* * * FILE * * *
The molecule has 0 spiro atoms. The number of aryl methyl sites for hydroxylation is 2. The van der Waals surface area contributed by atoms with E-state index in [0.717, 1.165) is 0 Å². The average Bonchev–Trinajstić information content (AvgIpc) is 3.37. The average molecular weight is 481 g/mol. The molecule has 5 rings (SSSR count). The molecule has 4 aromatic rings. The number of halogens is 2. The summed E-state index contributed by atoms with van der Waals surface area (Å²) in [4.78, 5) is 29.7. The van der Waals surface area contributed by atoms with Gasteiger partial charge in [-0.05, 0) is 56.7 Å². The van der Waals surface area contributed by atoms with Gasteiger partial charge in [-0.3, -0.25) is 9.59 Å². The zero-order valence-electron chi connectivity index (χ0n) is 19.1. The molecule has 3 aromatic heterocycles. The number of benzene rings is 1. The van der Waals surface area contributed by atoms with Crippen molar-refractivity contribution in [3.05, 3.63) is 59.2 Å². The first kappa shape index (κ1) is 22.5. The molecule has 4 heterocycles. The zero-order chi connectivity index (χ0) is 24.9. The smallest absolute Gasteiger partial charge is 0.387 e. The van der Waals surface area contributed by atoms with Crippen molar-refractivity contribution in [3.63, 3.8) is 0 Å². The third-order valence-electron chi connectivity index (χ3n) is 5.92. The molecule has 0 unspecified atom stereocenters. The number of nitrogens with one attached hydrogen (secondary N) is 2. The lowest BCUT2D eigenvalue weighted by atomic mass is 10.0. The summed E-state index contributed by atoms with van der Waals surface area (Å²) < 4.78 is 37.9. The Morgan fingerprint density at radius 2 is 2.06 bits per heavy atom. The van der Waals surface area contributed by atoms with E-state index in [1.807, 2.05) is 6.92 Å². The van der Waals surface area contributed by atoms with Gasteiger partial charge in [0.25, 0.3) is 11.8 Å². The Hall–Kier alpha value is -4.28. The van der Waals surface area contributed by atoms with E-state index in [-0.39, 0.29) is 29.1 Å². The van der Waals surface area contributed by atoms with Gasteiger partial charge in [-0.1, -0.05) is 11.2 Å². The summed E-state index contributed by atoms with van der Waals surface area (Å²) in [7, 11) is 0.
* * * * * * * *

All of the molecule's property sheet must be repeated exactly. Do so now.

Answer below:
The molecule has 0 spiro atoms. The number of aryl methyl sites for hydroxylation is 2. The van der Waals surface area contributed by atoms with E-state index in [0.717, 1.165) is 0 Å². The average Bonchev–Trinajstić information content (AvgIpc) is 3.37. The average molecular weight is 481 g/mol. The molecule has 5 rings (SSSR count). The molecule has 4 aromatic rings. The number of halogens is 2. The summed E-state index contributed by atoms with van der Waals surface area (Å²) in [4.78, 5) is 29.7. The van der Waals surface area contributed by atoms with Gasteiger partial charge in [-0.05, 0) is 56.7 Å². The van der Waals surface area contributed by atoms with Gasteiger partial charge in [-0.3, -0.25) is 9.59 Å². The zero-order valence-electron chi connectivity index (χ0n) is 19.1. The molecule has 3 aromatic heterocycles. The number of benzene rings is 1. The van der Waals surface area contributed by atoms with Crippen molar-refractivity contribution in [3.05, 3.63) is 59.2 Å². The first kappa shape index (κ1) is 22.5. The molecule has 4 heterocycles. The zero-order chi connectivity index (χ0) is 24.9. The smallest absolute Gasteiger partial charge is 0.387 e. The van der Waals surface area contributed by atoms with Crippen molar-refractivity contribution in [3.63, 3.8) is 0 Å². The third-order valence-electron chi connectivity index (χ3n) is 5.92. The molecule has 0 unspecified atom stereocenters. The number of nitrogens with one attached hydrogen (secondary N) is 2. The lowest BCUT2D eigenvalue weighted by atomic mass is 10.0. The summed E-state index contributed by atoms with van der Waals surface area (Å²) < 4.78 is 37.9. The Morgan fingerprint density at radius 2 is 2.06 bits per heavy atom. The van der Waals surface area contributed by atoms with E-state index in [1.807, 2.05) is 6.92 Å². The van der Waals surface area contributed by atoms with Gasteiger partial charge in [0.25, 0.3) is 11.8 Å². The Hall–Kier alpha value is -4.28. The van der Waals surface area contributed by atoms with E-state index in [-0.39, 0.29) is 29.1 Å². The van der Waals surface area contributed by atoms with Gasteiger partial charge in [-0.1, -0.05) is 11.2 Å². The summed E-state index contributed by atoms with van der Waals surface area (Å²) in [7, 11) is 0.